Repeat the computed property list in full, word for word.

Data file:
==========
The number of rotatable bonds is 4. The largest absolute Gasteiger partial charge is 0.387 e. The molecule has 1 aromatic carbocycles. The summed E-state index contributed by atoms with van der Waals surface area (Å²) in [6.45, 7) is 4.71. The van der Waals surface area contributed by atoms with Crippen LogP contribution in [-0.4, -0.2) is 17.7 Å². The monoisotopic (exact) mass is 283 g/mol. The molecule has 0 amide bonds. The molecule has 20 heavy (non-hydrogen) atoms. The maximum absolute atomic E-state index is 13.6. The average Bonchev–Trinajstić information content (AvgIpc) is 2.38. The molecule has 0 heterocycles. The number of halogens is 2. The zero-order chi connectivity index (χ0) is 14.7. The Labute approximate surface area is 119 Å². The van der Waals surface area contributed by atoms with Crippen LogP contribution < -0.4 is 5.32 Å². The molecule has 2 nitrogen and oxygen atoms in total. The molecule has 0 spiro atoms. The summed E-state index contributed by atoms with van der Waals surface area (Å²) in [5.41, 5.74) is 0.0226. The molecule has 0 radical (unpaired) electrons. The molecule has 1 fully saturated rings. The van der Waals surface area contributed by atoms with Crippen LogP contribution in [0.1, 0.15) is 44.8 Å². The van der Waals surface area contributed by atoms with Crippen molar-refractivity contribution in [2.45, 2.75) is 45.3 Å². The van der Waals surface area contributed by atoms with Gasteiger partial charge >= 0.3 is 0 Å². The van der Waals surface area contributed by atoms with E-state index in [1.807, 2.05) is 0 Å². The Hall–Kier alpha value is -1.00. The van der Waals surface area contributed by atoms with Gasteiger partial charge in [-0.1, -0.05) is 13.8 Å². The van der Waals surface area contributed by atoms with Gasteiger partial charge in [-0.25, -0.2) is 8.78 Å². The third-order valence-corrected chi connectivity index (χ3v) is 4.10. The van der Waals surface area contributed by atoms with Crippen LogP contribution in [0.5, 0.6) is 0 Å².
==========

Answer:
The number of rotatable bonds is 4. The largest absolute Gasteiger partial charge is 0.387 e. The molecule has 1 aromatic carbocycles. The summed E-state index contributed by atoms with van der Waals surface area (Å²) in [6.45, 7) is 4.71. The van der Waals surface area contributed by atoms with Crippen LogP contribution in [-0.4, -0.2) is 17.7 Å². The monoisotopic (exact) mass is 283 g/mol. The molecule has 0 amide bonds. The molecule has 20 heavy (non-hydrogen) atoms. The maximum absolute atomic E-state index is 13.6. The average Bonchev–Trinajstić information content (AvgIpc) is 2.38. The molecule has 0 heterocycles. The number of halogens is 2. The zero-order chi connectivity index (χ0) is 14.7. The Labute approximate surface area is 119 Å². The van der Waals surface area contributed by atoms with Crippen LogP contribution < -0.4 is 5.32 Å². The molecule has 2 nitrogen and oxygen atoms in total. The molecule has 0 spiro atoms. The summed E-state index contributed by atoms with van der Waals surface area (Å²) in [5.41, 5.74) is 0.0226. The molecule has 0 radical (unpaired) electrons. The molecule has 1 fully saturated rings. The van der Waals surface area contributed by atoms with Crippen LogP contribution in [0.1, 0.15) is 44.8 Å². The van der Waals surface area contributed by atoms with Crippen molar-refractivity contribution in [2.45, 2.75) is 45.3 Å². The van der Waals surface area contributed by atoms with Gasteiger partial charge >= 0.3 is 0 Å². The van der Waals surface area contributed by atoms with E-state index in [1.807, 2.05) is 0 Å². The Hall–Kier alpha value is -1.00. The van der Waals surface area contributed by atoms with Gasteiger partial charge in [-0.1, -0.05) is 13.8 Å². The van der Waals surface area contributed by atoms with Gasteiger partial charge in [-0.25, -0.2) is 8.78 Å². The third-order valence-corrected chi connectivity index (χ3v) is 4.10. The van der Waals surface area contributed by atoms with Crippen LogP contribution in [0.5, 0.6) is 0 Å².